Last night The Street Trust Executive Director Jillian Detweiler told Outlaw that the existing Transportation Community Policing Agreement (passed in 2009) “has atrophied.” As I shared in a 2015 post that outlined several steps City Hall could take to improve bike safety, I absolutely agree.

Chief Outlaw will hopefully oversee big changes at the PPB. Transportation reform advocates need to be part of them. Last night was a good start.

— Jonathan Maus: (503) 706-8804, @jonathan_maus on Twitter and jonathan@bikeportland.org

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86 Comments
  • 9watts May 10, 2018 at 2:39 pm

    Judge smiling with Outlaw; I like it.

    So sick of the ‘not enough police officers’ reply to every question.

    Last time I checked, crime was down by a lot across all categories. Starting with murders: 54 in 1993, 14 in 2016. And corrected for population growth all of the stats would of course be even more dramatic. So why is the ratio we always hear from the police and elected officials cops/population rather than cops/crimes?

    http://www.city-data.com/crime/crime-Portland-Oregon.html
    https://www.portlandoregon.gov/police/article/29794

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    • Dan A May 10, 2018 at 2:48 pm

      In 2012, the traffic division made 35,133 stops. In 2017, they made about 10,000. The traffic division is currently half the size it was in 2012.

      https://bikeportland.org/2018/03/07/racial-bias-concerns-and-staffing-shortage-present-enforcement-challenges-for-portland-police-270610

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      • 9watts May 10, 2018 at 6:07 pm

        “The traffic division is currently half the size it was in 2012.”

        Cause or effect?
        The police force certainly wasn’t cut in half over that time period, so this suggests to me that the PPB has decided to shift cops to other pursuits (shooting poor people?). I’d love to understand how this all makes sense.

        Thank you.

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        • Dan A May 10, 2018 at 6:23 pm

          Somebody quoted the reduction in the overall police force recently. I can’t seem to find it. But yes, the overall number of officers is not half what it was in 2012, so I don’t understand why the traffic division has been reduced by that much.

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    • Doug Hecker May 10, 2018 at 5:15 pm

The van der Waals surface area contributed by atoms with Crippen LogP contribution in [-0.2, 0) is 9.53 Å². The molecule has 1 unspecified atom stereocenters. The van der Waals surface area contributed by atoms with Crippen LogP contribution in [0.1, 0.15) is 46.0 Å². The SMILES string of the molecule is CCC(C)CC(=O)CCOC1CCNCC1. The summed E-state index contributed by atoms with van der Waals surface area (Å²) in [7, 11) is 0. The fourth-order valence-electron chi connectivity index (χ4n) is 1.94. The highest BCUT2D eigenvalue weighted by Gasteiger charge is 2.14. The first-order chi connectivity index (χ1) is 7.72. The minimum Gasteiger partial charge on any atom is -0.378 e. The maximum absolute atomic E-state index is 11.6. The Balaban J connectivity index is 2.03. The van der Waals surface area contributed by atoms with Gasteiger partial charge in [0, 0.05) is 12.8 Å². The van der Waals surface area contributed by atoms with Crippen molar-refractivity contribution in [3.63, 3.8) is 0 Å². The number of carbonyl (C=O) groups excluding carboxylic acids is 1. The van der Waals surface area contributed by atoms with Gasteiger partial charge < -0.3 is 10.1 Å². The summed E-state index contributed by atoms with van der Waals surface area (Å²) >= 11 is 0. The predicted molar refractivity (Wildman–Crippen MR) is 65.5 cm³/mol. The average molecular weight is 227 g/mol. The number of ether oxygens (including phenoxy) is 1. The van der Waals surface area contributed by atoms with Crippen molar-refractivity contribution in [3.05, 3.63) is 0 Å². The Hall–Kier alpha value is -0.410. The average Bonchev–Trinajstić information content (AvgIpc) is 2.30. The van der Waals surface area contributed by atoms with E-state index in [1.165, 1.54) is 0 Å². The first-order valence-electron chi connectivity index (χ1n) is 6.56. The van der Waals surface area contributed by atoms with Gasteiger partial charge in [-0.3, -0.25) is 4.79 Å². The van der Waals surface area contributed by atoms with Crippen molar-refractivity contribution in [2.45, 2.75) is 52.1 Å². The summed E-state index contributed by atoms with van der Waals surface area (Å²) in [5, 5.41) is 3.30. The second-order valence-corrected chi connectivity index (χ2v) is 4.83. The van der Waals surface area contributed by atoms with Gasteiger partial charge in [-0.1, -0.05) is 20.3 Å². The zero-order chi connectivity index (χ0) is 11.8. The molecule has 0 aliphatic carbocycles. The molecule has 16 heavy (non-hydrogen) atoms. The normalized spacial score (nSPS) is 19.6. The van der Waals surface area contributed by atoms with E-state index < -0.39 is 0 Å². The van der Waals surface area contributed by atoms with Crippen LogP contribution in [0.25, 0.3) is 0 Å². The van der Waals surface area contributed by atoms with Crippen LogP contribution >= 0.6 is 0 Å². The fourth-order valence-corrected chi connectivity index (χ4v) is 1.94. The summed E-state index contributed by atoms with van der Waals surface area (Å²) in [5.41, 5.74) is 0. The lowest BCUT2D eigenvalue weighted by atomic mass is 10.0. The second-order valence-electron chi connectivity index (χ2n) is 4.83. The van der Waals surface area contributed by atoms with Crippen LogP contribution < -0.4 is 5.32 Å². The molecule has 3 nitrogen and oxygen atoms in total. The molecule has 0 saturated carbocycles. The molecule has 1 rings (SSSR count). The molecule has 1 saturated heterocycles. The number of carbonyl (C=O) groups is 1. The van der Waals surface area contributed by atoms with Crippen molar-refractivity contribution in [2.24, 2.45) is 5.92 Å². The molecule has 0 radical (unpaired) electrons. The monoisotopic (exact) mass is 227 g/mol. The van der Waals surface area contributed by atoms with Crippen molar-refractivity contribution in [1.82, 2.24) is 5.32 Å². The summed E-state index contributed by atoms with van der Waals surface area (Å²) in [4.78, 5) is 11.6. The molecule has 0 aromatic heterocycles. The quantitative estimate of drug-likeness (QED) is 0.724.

Crime is down and yet we complain about people speeding and running refs? Hmmm. Although we can never quantify how often those two events happen we do spend plenty of time talking on this board about them. Weird how that works? I also wonder how many are ticketed for driving while distracted?

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      • Doug Hecker May 10, 2018 at 5:16 pm

        *^reds

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      • 9watts May 10, 2018 at 6:04 pm

        “we complain”

        sometimes the ‘we’ is not the same.

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        • Doug Hecker May 10, 2018 at 8:43 pm

          I’d say that’s evident but in attempt to not use the “us and them” mentality I tried a more equitable phrase. Oops.

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      • Dan A May 10, 2018 at 6:23 pm

        This is too deep for me. What are you hinting at?

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        • Doug Hecker May 10, 2018 at 8:46 pm

          We need the cops that it sounds like we’re getting 🙂 historically some folks haven’t liked that idea but I’ll take them in SE portland all day, everyday if the other parts of Portland don’t.

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      • Spiffy May 11, 2018 at 8:40 am

        maybe we complain because they’re related… people pointing guns at each other and stabbing each other might be down, but pointing a 2-ton explosion-powered weapon at somebody and you get a Failure to Yield citation instead of a criminal violation… many here think that’s criminal in itself and that those doing the same damage with their motor vehicles should face the same consequences as those doing damage with other weapons…

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        • Doug Hecker May 11, 2018 at 10:55 am

          Wonder how community policing would change the issues you bring up? Can’t wait to find out.

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    • twowheeler May 11, 2018 at 9:24 am

      Actually property crime, theft, and auto theft are all up (the kind of stuff that is more likely to slip through the cracks when you don’t have enough police officers).
      http://www.wweek.com/news/courts/2017/10/04/fbi-statistics-show-crime-is-flat-or-down-across-portland-except-in-one-key-category/

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      • Doug Hecker May 11, 2018 at 10:52 am

        I was merely quoting the “crime line” that was mentioned to the above statement. I don’t live in a gentrified area so I am well aware of crime.